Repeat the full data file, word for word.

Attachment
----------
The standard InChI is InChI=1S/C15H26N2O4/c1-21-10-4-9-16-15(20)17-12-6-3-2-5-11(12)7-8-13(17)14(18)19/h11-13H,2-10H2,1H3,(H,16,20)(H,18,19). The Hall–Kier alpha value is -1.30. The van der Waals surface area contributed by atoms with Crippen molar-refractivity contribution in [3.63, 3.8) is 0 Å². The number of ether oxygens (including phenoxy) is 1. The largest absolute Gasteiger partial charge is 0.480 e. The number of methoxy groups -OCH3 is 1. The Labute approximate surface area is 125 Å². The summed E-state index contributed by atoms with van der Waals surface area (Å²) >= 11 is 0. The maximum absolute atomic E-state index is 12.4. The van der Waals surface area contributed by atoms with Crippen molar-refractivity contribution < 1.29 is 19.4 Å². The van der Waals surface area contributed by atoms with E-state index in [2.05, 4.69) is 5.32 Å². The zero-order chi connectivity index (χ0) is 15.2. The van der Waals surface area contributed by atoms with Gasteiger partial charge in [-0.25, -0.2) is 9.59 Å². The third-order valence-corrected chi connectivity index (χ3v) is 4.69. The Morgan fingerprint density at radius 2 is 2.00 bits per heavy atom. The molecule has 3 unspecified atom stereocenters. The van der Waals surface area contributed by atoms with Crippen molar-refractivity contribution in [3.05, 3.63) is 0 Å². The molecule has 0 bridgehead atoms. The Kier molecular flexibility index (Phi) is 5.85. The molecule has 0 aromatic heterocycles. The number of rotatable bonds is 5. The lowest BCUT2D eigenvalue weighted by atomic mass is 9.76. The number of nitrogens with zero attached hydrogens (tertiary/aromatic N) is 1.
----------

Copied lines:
The standard InChI is InChI=1S/C15H26N2O4/c1-21-10-4-9-16-15(20)17-12-6-3-2-5-11(12)7-8-13(17)14(18)19/h11-13H,2-10H2,1H3,(H,16,20)(H,18,19). The Hall–Kier alpha value is -1.30. The van der Waals surface area contributed by atoms with Crippen molar-refractivity contribution in [3.63, 3.8) is 0 Å². The number of ether oxygens (including phenoxy) is 1. The largest absolute Gasteiger partial charge is 0.480 e. The number of methoxy groups -OCH3 is 1. The Labute approximate surface area is 125 Å². The summed E-state index contributed by atoms with van der Waals surface area (Å²) >= 11 is 0. The maximum absolute atomic E-state index is 12.4. The van der Waals surface area contributed by atoms with Crippen molar-refractivity contribution < 1.29 is 19.4 Å². The van der Waals surface area contributed by atoms with E-state index in [2.05, 4.69) is 5.32 Å². The zero-order chi connectivity index (χ0) is 15.2. The van der Waals surface area contributed by atoms with Gasteiger partial charge in [-0.25, -0.2) is 9.59 Å². The third-order valence-corrected chi connectivity index (χ3v) is 4.69. The Morgan fingerprint density at radius 2 is 2.00 bits per heavy atom. The molecule has 3 unspecified atom stereocenters. The van der Waals surface area contributed by atoms with Crippen molar-refractivity contribution in [3.05, 3.63) is 0 Å². The molecule has 0 bridgehead atoms. The Kier molecular flexibility index (Phi) is 5.85. The molecule has 0 aromatic heterocycles. The number of rotatable bonds is 5. The lowest BCUT2D eigenvalue weighted by atomic mass is 9.76. The number of nitrogens with zero attached hydrogens (tertiary/aromatic N) is 1.